Absolutely, but this PIC has no EEPROM. So, in this case, I need to reserve an entire page, just to write a single byte or integer? Ie erase the entire page first and then write the value? Hm, I need to rethink this. Perhaps use an SPI EEPROM or fins a PIC that has similar capabilities as this one, but with an EEPROM.
    #6
    ric
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    Re: Finding the address of a const variable, PIC24FJ64GB004? 2020/10/09 13:02:16 (permalink)
    0
    Answering the two questions:
    Yes and yes.

    I also post at: PicForum
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    #7
    dan1138
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    Re: Finding the address of a const variable, PIC24FJ64GB004? 2020/10/09 13:24:55 (permalink)
    0
    AndersG
    OK. So I need to store just one byte of config data. It probably will be stored once and never changed.

    So you are in luck. The PIC24FJ64GB004 has two instruction words in the program flash space that are unusable for anything much at addresses 0x100 and 0x102. These locations are at the start of the Alternate Interrupt Vector Table.
     
    It is possible to store up to six bytes in these two instruction words.
    #8
    ric
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    Re: Finding the address of a const variable, PIC24FJ64GB004? 2020/10/09 13:32:06 (permalink)
    5 (1)
    "Probably never" is the kicker here.
    If it was "never", then this would be trivial.
    If it "ever" has to be changed, you have to deal with erasing and rewriting the entire page containing it.
     

    I also post at: PicForum
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    #9
    Mysil
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    Re: Finding the address of a const variable, PIC24FJ64GB004? 2020/10/09 13:47:14 (permalink)
    0
    Hi,
    If you ensure that the Flash memory location have value 0xFFFFFF from programming the chip,
    then there is no need to erase a whole page before writing a single value, one time.
    But then you should not do a second write to the same location with a different value.
    If you want to rewrite a small number of times, it may be easier to arrange an array,
    and write the replacement value in the next location.
     
        Mysil
     
    #10
    ric
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    Re: Finding the address of a const variable, PIC24FJ64GB004? 2020/10/09 13:54:47 (permalink)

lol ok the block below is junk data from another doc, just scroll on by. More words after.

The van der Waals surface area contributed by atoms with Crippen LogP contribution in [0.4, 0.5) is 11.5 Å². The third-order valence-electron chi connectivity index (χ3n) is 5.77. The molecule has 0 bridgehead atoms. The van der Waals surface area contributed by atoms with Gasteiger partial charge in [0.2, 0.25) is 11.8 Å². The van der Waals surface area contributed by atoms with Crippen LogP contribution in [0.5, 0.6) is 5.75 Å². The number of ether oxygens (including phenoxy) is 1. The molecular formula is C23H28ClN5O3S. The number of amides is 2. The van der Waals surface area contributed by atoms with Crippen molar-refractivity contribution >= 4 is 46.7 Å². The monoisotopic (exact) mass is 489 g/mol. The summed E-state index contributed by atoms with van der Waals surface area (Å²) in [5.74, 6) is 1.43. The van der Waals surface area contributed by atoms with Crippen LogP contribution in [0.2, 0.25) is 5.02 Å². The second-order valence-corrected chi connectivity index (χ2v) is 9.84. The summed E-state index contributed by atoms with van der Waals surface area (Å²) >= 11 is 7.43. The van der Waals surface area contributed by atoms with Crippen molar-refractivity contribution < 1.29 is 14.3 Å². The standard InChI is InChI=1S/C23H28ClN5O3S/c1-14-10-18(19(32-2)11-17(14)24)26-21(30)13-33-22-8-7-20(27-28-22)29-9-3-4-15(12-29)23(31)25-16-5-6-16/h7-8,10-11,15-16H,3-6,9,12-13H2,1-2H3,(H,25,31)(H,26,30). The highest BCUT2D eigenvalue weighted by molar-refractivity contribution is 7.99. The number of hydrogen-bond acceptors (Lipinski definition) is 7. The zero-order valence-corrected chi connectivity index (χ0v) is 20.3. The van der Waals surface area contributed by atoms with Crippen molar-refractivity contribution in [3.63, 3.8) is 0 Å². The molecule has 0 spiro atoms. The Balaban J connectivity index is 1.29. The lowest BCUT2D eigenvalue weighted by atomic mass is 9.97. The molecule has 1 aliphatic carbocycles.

0
    Mysil
    Hi,
    If you ensure that the Flash memory location have value 0xFFFFFF from programming the chip,
    then there is no need to erase a whole page before writing a single value, one time.
    But then you should not do a second write to the same location with a different value.
    If you want to rewrite a small number of times, it may be easier to arrange an array,
    and write the replacement value in the next location.

    and overwrite the old value with 0x000000, and make sure that value is ignored.
     

    I also post at: PicForum
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    #11
    dan1138
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    Re: Finding the address of a const variable, PIC24FJ64GB004? 2020/10/09 15:22:15 (permalink)
    5 (1)
    @AndersG,
     
    This is how I would do it:
    /*
     * File:   main.c
     * Author: dan1138
     * Target: PIC24FJ64GB004
     * Compiler: XC16v1.41
     * IDEP MPLABX v5.40
     *
     * Created on October 9, 2020, 1:42 PM
     *
     * Description:
     *
     *                                                          PIC24FJ64GB004
     *               +------------+               +------------+               +------------+               +------------+
     *         <>  1 : RB9/PMPD3  :         <> 12 : RA10       :         <> 23 : RB2/PMPD2  :         <> 34 : RA4/SOSCO  :
     *         <>  2 : RC6/RP22   :         <> 13 : RA7        :         <> 24 : RB3/PMPWR  :         <> 35 : RA9        :
     *         <>  3 : RC7/PMPA0  :         <> 14 : RB14/RP14  :         <> 25 : RC0/AN6    :         <> 36 : RC3/RP19   :
     *         <>  4 : RC8/RP24   :         <> 15 : RB15/RP15  :         <> 26 : RC1/AN7    :         <> 37 : RC4/RP20   :
     *         <>  5 : RC9/RP25   :     GND -> 16 : AVSS       :         <> 27 : RC2/RP18   :         <> 38 : RC5/RP21   :
     *     GND <>  6 : DISVREG    :     3v3 -> 17 : AVDD       :     3v3 -> 28 : VDD        :     GND -> 39 : VSS        :
     *    10uf ->  7 : VCAP       :    MCLR -> 18 : MCLR       :     GND -> 29 : VSS        :     3v3 -> 40 : VDD        :
     *         <>  8 : RB10/PGD2  :         <> 19 : RA0/PMPD7  :         <> 30 : RA2/OSCI   :         <> 41 : RB5        :
     *         <>  9 : RB11/PGC2  :         <> 20 : RA1/PMPD6  :         <> 31 : RA3/OSCO   :     3v3 -> 42 : VBUS       :
     *     3v3 -> 10 : VUSB       :         <> 21 : RB0/PMPD0  :         <> 32 : RA8        :         <> 43 : RB7/PMPD5  :
     *         <> 11 : RB13/PMPRD :         <> 22 : RB1/PMPD1  :         <> 33 : RB4/SOSCI  :         <> 44 : RB8/PMPD4  :